09 Feb 2014
Fitness tracker sales in 2013, Reporter for iPhone and more: Quantified Self weekly links
Facebook designer and Daytum co-founder Nicholas Felton just released his data-capture app for iPhone, Reporter. The app pops up at random intervals during the day (you can set the number of alerts) and asks you a serious of questions about the current moment. It also collects data about your surroundings, including step count from the M7 if you have an iPhone 5S, weather and ambient noise level.
Of course you might not capture everything about your day this way, but Felton is going for an assessment of the relative occurances of each data point. This quote from Reporter's developer, Drew Breunig, helped me to realise how interesting this could be:
Some of the most interesting things I learn are not from visualizations but from the app’s autosuggest. I typed in M (in response to ‘Who are you with?’) and got my co-worker Mary instead of my wife Megan. It was a scary point when I thought I’d been working too much and should spend more time at home.
Felton's personally got Reporter set to alert him 8 times per day. In 2013, he spent 79 hours reporting his life. I like that he's looking ahead to more passive data collection, though:
In 10 years, Felton says, all this data collection will be happening constantly and automatically. The idea sounds scary, at first, but Felton won’t mind a bit. By measuring ourselves privately and intelligently, we can potentially gain incredible insights into the choices we’ve made, and the choices we have yet to make.
In reading this post about the Reporter app, I came across this great quote about tracking data:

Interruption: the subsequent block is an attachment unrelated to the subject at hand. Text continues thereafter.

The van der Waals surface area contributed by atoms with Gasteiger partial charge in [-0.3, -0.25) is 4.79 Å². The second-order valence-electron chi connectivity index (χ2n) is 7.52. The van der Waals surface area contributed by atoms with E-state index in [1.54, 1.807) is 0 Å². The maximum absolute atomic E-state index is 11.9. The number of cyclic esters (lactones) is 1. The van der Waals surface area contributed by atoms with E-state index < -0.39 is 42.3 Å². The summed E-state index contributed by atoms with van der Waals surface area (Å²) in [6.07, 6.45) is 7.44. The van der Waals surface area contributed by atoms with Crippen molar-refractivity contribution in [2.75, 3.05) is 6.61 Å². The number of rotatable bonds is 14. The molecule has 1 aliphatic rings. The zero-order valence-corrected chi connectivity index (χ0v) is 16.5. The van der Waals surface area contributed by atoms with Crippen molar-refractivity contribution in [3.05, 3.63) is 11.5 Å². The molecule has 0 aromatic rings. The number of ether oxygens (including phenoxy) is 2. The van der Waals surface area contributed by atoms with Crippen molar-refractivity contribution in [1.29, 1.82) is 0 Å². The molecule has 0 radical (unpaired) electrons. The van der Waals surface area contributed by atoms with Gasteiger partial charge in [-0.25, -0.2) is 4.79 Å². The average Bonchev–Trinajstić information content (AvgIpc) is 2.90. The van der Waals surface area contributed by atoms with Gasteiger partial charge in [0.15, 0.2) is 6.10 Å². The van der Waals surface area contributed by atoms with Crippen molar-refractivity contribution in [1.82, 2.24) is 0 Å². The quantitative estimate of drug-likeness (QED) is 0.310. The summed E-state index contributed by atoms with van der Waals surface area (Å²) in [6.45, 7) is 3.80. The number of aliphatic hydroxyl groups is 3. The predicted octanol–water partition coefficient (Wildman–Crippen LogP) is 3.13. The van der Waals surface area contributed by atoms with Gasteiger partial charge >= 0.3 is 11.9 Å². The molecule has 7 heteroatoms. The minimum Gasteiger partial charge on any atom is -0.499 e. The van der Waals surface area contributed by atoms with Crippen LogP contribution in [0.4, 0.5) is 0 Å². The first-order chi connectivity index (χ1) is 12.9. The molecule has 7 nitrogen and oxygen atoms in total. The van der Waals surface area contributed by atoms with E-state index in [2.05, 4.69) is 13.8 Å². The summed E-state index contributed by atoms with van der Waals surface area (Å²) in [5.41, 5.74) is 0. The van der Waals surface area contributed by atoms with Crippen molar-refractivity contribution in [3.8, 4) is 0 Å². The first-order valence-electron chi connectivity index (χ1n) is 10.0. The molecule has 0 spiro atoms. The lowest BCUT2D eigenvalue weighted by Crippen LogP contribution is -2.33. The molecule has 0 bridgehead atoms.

I told my non-technical girlfriend about Reporter and she was excited by the thought of tracking how she felt, her energy levels, and how we're doing as a couple. One needn't be technical to desire self-improvement; all of us are familiar with the sense of being "stuck" battling the same tendencies or frustrations endlessly.
In 2013, Fitbits, Jawbone UPs, and Nike FuelBands accounted for 97 percent of all smartphone-enabled activity trackers sold at brick-and-mortar stores or through big ecommerce sites.
This report doesn't include direct sales from the websites of fitness tracker companies, but it does point towards a trend of three companies leading the market.
Fitbit’s devices accounted for 68 percent of devices sold; Jawbone UP sales accounted for 19 percent of all devices sold; and Nike FuelBand sales made up 10 percent of sales.
The report also estimates fitness tracker sales to have been around $238 million worth in 2013.
4. iFit Active
The iFit fitness ecosystem now has a Fitbit-like fitness tracker as part of its lineup. Previously the iFit focus was on integrating with gym equipment, but the iFit Active looks and acts very similar to a Fitbit device.
One cool feature is that you can log your calories directly on the device. I'm not sure that will make food-tracking easy enough, but it's a step closer than requiring you to enter nutrition details into an app on your phone.
Sony wants to set itself apart from other fitness trackers stressing the entertainment aspect of the Smartband. When you double tap a button, located on the side of the device it creates a bookmark for that moment. It’ll know what song was playing on your smartphone at that particular moment in your run or log the calls that came in at a specific moment in time.
- Pulsene PS-500: a fitness tracker from Epson
- Glow: reproductive health app [iPhone and Android]
- Memoir: lifelogging app [iPhone and OSX]
- Days: photo journal app [iPhone]
- RunPhones: performance headphones in a headband (also available: SleepPhones)